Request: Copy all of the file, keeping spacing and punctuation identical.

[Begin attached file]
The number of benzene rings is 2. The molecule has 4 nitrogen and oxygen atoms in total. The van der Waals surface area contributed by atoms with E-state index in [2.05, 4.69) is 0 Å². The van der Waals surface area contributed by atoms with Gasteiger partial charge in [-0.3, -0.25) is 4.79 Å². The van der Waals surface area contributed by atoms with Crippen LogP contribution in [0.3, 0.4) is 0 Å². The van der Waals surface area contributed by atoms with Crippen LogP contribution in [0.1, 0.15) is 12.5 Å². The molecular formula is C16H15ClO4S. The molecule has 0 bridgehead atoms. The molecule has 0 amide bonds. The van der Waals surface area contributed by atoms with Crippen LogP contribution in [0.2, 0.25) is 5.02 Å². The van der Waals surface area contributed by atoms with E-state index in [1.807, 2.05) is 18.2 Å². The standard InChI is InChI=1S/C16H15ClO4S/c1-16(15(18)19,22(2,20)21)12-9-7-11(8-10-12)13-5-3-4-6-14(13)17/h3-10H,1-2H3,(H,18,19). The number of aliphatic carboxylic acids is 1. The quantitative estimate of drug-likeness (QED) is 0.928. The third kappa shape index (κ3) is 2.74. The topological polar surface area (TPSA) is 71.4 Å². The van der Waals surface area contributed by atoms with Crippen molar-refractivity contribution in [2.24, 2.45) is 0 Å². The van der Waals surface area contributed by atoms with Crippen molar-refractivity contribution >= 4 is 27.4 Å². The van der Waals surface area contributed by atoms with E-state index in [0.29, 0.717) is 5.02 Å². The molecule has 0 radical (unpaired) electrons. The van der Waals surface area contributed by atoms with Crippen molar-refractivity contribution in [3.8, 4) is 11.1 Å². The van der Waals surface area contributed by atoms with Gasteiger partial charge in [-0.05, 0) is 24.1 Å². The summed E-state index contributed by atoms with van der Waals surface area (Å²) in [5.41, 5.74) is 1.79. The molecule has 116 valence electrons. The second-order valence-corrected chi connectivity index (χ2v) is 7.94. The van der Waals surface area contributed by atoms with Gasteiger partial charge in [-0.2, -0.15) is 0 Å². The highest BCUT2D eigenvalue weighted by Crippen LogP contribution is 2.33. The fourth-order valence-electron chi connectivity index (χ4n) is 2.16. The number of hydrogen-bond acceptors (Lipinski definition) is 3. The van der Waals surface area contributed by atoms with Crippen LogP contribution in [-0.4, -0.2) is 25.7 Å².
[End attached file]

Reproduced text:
The number of benzene rings is 2. The molecule has 4 nitrogen and oxygen atoms in total. The van der Waals surface area contributed by atoms with E-state index in [2.05, 4.69) is 0 Å². The van der Waals surface area contributed by atoms with Gasteiger partial charge in [-0.3, -0.25) is 4.79 Å². The van der Waals surface area contributed by atoms with Crippen LogP contribution in [0.3, 0.4) is 0 Å². The van der Waals surface area contributed by atoms with Crippen LogP contribution in [0.1, 0.15) is 12.5 Å². The molecular formula is C16H15ClO4S. The molecule has 0 bridgehead atoms. The molecule has 0 amide bonds. The van der Waals surface area contributed by atoms with Crippen LogP contribution in [0.2, 0.25) is 5.02 Å². The van der Waals surface area contributed by atoms with E-state index in [1.807, 2.05) is 18.2 Å². The standard InChI is InChI=1S/C16H15ClO4S/c1-16(15(18)19,22(2,20)21)12-9-7-11(8-10-12)13-5-3-4-6-14(13)17/h3-10H,1-2H3,(H,18,19). The number of aliphatic carboxylic acids is 1. The quantitative estimate of drug-likeness (QED) is 0.928. The third kappa shape index (κ3) is 2.74. The topological polar surface area (TPSA) is 71.4 Å². The van der Waals surface area contributed by atoms with Crippen molar-refractivity contribution in [2.24, 2.45) is 0 Å². The van der Waals surface area contributed by atoms with Crippen molar-refractivity contribution >= 4 is 27.4 Å². The van der Waals surface area contributed by atoms with E-state index in [0.29, 0.717) is 5.02 Å². The molecule has 0 radical (unpaired) electrons. The van der Waals surface area contributed by atoms with Crippen molar-refractivity contribution in [3.8, 4) is 11.1 Å². The van der Waals surface area contributed by atoms with Gasteiger partial charge in [-0.05, 0) is 24.1 Å². The summed E-state index contributed by atoms with van der Waals surface area (Å²) in [5.41, 5.74) is 1.79. The molecule has 116 valence electrons. The second-order valence-corrected chi connectivity index (χ2v) is 7.94. The van der Waals surface area contributed by atoms with Gasteiger partial charge in [-0.2, -0.15) is 0 Å². The highest BCUT2D eigenvalue weighted by Crippen LogP contribution is 2.33. The fourth-order valence-electron chi connectivity index (χ4n) is 2.16. The number of hydrogen-bond acceptors (Lipinski definition) is 3. The van der Waals surface area contributed by atoms with Crippen LogP contribution in [-0.4, -0.2) is 25.7 Å².